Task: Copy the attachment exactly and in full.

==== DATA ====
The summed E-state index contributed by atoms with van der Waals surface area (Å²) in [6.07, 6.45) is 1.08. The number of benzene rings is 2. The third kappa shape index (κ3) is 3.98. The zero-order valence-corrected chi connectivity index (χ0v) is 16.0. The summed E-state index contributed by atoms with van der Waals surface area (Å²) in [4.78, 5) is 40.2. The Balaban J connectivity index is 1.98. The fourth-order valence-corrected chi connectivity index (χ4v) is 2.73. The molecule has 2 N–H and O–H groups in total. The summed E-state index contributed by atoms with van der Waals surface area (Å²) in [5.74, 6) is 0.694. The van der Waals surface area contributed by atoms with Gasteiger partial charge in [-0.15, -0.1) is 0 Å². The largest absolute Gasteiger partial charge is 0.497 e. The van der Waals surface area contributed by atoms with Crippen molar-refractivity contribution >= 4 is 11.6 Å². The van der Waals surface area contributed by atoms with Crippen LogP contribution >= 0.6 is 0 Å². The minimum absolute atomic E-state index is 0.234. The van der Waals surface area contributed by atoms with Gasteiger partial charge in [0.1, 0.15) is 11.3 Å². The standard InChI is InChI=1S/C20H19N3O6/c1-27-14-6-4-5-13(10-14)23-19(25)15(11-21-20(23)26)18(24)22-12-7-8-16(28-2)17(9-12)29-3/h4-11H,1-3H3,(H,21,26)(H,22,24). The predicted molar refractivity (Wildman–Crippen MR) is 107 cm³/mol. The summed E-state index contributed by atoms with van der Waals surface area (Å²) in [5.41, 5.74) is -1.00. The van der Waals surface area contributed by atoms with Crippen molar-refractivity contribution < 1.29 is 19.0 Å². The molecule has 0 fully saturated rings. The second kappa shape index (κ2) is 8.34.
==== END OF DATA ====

The summed E-state index contributed by atoms with van der Waals surface area (Å²) in [6.07, 6.45) is 1.08. The number of benzene rings is 2. The third kappa shape index (κ3) is 3.98. The zero-order valence-corrected chi connectivity index (χ0v) is 16.0. The summed E-state index contributed by atoms with van der Waals surface area (Å²) in [4.78, 5) is 40.2. The Balaban J connectivity index is 1.98. The fourth-order valence-corrected chi connectivity index (χ4v) is 2.73. The molecule has 2 N–H and O–H groups in total. The summed E-state index contributed by atoms with van der Waals surface area (Å²) in [5.74, 6) is 0.694. The van der Waals surface area contributed by atoms with Gasteiger partial charge in [-0.15, -0.1) is 0 Å². The largest absolute Gasteiger partial charge is 0.497 e. The van der Waals surface area contributed by atoms with Crippen molar-refractivity contribution >= 4 is 11.6 Å². The van der Waals surface area contributed by atoms with Crippen LogP contribution >= 0.6 is 0 Å². The minimum absolute atomic E-state index is 0.234. The van der Waals surface area contributed by atoms with Gasteiger partial charge in [0.1, 0.15) is 11.3 Å². The standard InChI is InChI=1S/C20H19N3O6/c1-27-14-6-4-5-13(10-14)23-19(25)15(11-21-20(23)26)18(24)22-12-7-8-16(28-2)17(9-12)29-3/h4-11H,1-3H3,(H,21,26)(H,22,24). The predicted molar refractivity (Wildman–Crippen MR) is 107 cm³/mol. The summed E-state index contributed by atoms with van der Waals surface area (Å²) in [5.41, 5.74) is -1.00. The van der Waals surface area contributed by atoms with Crippen molar-refractivity contribution < 1.29 is 19.0 Å². The molecule has 0 fully saturated rings. The second kappa shape index (κ2) is 8.34.